Santana is predicated on the general constitutional principle, reflected in both art. 14 and Fourth Amendment jurisprudence, that "police conduct is to be judged 'under a standard of objective reasonableness without regard to the underlying intent or motivation of the officers involved.'" Santana, 420 Mass. at 208, quoting Commonwealth v. Ceria, 13 Mass. App. Ct. 230 , 235 (1982). [Note 11] See Lora, 451 Mass. at 436, quoting Whren, 517 U.S. at 813 ("Subjective intentions play no role in ordinary, probable cause Fourth Amendment analysis"); Ceria, supra, and cases cited. Evaluating the validity of police conduct on the basis of objective facts and circumstances, without consideration of the subjective motivations underlying that conduct, is justified in part based on the significant evidentiary difficulties such an inquiry into police motives would often entail. This would require that courts discern not only whether the police initially possessed some underlying motive that failed to align with the legal justification for their actions, but also whether the police were acting on that "improper" motive (i.e., the pretext), as opposed to the "proper" motive, when engaging in the challenged action. Both judges and legal commentators have questioned the ability of courts -- venues of limited insight -- to reach accurate and satisfactory answers to these questions, which may be more appropriately handled by psychologists or philosophers than lawyers.

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See, e.g., United States v. Arra, 630 F.2d 836, 845, n.12 (1st Cir. 1980) (one "problem" with this subjective approach is "the premium it would place on dissemblance," and that "it may be little more than guesswork for a court to determine what the true motivation was"); 1 W.R. LaFave, Search and Seizure § 1.4(e) (5th ed. 2012) (there is "no reason to believe that courts can with any degree of success determine in which instances the police had an ulterior motive," and "[p]resence of an ulterior motive may show why an officer might want to depart from the usual procedure but does not show that he has done so").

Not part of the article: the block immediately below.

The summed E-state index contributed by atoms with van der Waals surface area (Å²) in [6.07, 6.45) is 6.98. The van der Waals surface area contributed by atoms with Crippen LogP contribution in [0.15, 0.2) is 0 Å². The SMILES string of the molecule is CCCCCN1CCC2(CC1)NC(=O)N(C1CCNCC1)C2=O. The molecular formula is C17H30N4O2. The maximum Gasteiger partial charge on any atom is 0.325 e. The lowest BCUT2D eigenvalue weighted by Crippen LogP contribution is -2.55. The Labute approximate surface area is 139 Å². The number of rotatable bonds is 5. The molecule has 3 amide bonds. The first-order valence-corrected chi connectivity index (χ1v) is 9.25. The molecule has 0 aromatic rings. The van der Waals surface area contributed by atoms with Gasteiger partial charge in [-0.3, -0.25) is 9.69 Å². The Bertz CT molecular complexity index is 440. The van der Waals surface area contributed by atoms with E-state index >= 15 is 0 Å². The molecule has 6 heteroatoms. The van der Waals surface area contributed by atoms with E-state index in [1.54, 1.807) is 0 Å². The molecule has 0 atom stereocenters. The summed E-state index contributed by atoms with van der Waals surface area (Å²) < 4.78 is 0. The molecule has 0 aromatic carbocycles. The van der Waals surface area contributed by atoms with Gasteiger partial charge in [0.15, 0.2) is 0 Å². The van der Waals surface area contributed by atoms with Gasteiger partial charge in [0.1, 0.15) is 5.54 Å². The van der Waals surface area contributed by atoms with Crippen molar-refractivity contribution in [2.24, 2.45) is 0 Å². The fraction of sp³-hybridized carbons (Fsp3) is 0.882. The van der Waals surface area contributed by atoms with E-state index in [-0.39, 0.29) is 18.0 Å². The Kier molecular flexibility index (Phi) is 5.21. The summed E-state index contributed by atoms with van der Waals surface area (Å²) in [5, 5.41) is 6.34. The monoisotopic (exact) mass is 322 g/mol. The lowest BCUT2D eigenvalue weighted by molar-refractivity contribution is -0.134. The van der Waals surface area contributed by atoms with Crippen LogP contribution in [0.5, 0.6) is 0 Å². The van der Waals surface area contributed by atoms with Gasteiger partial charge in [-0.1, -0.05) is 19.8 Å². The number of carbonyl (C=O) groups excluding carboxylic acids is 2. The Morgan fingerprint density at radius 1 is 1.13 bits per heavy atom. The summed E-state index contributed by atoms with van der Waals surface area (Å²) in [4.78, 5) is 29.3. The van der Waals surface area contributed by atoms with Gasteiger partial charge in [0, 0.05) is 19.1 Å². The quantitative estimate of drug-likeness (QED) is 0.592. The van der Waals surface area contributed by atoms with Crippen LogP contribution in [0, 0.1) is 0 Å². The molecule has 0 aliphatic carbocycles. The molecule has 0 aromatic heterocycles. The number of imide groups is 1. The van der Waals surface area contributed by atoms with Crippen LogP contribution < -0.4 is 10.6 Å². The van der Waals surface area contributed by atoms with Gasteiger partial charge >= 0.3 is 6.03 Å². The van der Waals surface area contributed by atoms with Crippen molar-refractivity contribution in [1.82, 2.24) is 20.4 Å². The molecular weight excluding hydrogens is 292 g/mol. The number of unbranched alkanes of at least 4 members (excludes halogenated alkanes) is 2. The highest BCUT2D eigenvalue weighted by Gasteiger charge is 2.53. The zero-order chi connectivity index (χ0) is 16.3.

The authorization test avoids this often-speculative probing of the police's "true" motives, while at the same time providing an administrable rule to be applied by both law enforcement in the field as well as reviewing courts. Like its Federal counterpart, art. 14 must often "be applied on the spur (and in the heat) of the moment, and the object in implementing its command of reasonableness is to draw standards sufficiently clear and simple to be applied with a fair prospect of surviving judicial second-guessing months and years after an arrest or search is made." Atwater v. Lago Vista, 532 U.S. 318, 347 (2001). The bright-line standard of legal justification achieves this by clarifying exactly when the police may conduct a traffic stop: where an officer has observed a traffic violation. "If this were not so, [a traffic stop's] validity could not be settled until long after the event; it would depend not only on the psychology of the arresting officer but on the psychology of the judge." United States v. McCambridge, 551 F.2d 865, 870 (1st Cir. 1977). [Note 12]